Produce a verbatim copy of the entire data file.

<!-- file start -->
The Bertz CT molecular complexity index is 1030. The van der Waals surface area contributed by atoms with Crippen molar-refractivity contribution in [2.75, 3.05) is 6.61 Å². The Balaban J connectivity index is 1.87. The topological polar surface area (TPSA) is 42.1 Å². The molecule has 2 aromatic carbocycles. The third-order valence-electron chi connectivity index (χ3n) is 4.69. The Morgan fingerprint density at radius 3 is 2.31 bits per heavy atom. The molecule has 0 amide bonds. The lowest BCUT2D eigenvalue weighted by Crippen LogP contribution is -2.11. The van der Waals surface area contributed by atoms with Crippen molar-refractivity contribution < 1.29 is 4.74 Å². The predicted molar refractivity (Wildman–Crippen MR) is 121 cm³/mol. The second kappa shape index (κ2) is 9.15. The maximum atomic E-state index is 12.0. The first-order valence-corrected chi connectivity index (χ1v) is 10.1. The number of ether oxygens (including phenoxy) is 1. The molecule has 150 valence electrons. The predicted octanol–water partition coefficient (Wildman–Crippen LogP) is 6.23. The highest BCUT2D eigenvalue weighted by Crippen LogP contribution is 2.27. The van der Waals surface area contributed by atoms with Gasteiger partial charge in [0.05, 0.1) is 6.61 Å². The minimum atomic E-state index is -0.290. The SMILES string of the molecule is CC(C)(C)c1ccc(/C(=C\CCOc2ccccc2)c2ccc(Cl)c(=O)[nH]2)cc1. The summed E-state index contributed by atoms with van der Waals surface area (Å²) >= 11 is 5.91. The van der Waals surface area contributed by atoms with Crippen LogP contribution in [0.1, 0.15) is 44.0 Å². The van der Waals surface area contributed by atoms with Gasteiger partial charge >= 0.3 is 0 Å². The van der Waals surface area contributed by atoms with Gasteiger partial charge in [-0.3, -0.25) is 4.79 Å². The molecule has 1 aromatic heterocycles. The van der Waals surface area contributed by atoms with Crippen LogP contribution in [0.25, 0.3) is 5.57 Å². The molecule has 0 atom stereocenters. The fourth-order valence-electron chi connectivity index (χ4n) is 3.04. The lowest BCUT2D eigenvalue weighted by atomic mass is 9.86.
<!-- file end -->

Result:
The Bertz CT molecular complexity index is 1030. The van der Waals surface area contributed by atoms with Crippen molar-refractivity contribution in [2.75, 3.05) is 6.61 Å². The Balaban J connectivity index is 1.87. The topological polar surface area (TPSA) is 42.1 Å². The molecule has 2 aromatic carbocycles. The third-order valence-electron chi connectivity index (χ3n) is 4.69. The Morgan fingerprint density at radius 3 is 2.31 bits per heavy atom. The molecule has 0 amide bonds. The lowest BCUT2D eigenvalue weighted by Crippen LogP contribution is -2.11. The van der Waals surface area contributed by atoms with Crippen molar-refractivity contribution < 1.29 is 4.74 Å². The predicted molar refractivity (Wildman–Crippen MR) is 121 cm³/mol. The second kappa shape index (κ2) is 9.15. The maximum atomic E-state index is 12.0. The first-order valence-corrected chi connectivity index (χ1v) is 10.1. The number of ether oxygens (including phenoxy) is 1. The molecule has 150 valence electrons. The predicted octanol–water partition coefficient (Wildman–Crippen LogP) is 6.23. The highest BCUT2D eigenvalue weighted by Crippen LogP contribution is 2.27. The van der Waals surface area contributed by atoms with Gasteiger partial charge in [0.05, 0.1) is 6.61 Å². The minimum atomic E-state index is -0.290. The SMILES string of the molecule is CC(C)(C)c1ccc(/C(=C\CCOc2ccccc2)c2ccc(Cl)c(=O)[nH]2)cc1. The summed E-state index contributed by atoms with van der Waals surface area (Å²) >= 11 is 5.91. The van der Waals surface area contributed by atoms with Crippen LogP contribution in [0.1, 0.15) is 44.0 Å². The van der Waals surface area contributed by atoms with Gasteiger partial charge >= 0.3 is 0 Å². The van der Waals surface area contributed by atoms with Gasteiger partial charge in [-0.3, -0.25) is 4.79 Å². The molecule has 1 aromatic heterocycles. The van der Waals surface area contributed by atoms with Crippen LogP contribution in [0.25, 0.3) is 5.57 Å². The molecule has 0 atom stereocenters. The fourth-order valence-electron chi connectivity index (χ4n) is 3.04. The lowest BCUT2D eigenvalue weighted by atomic mass is 9.86.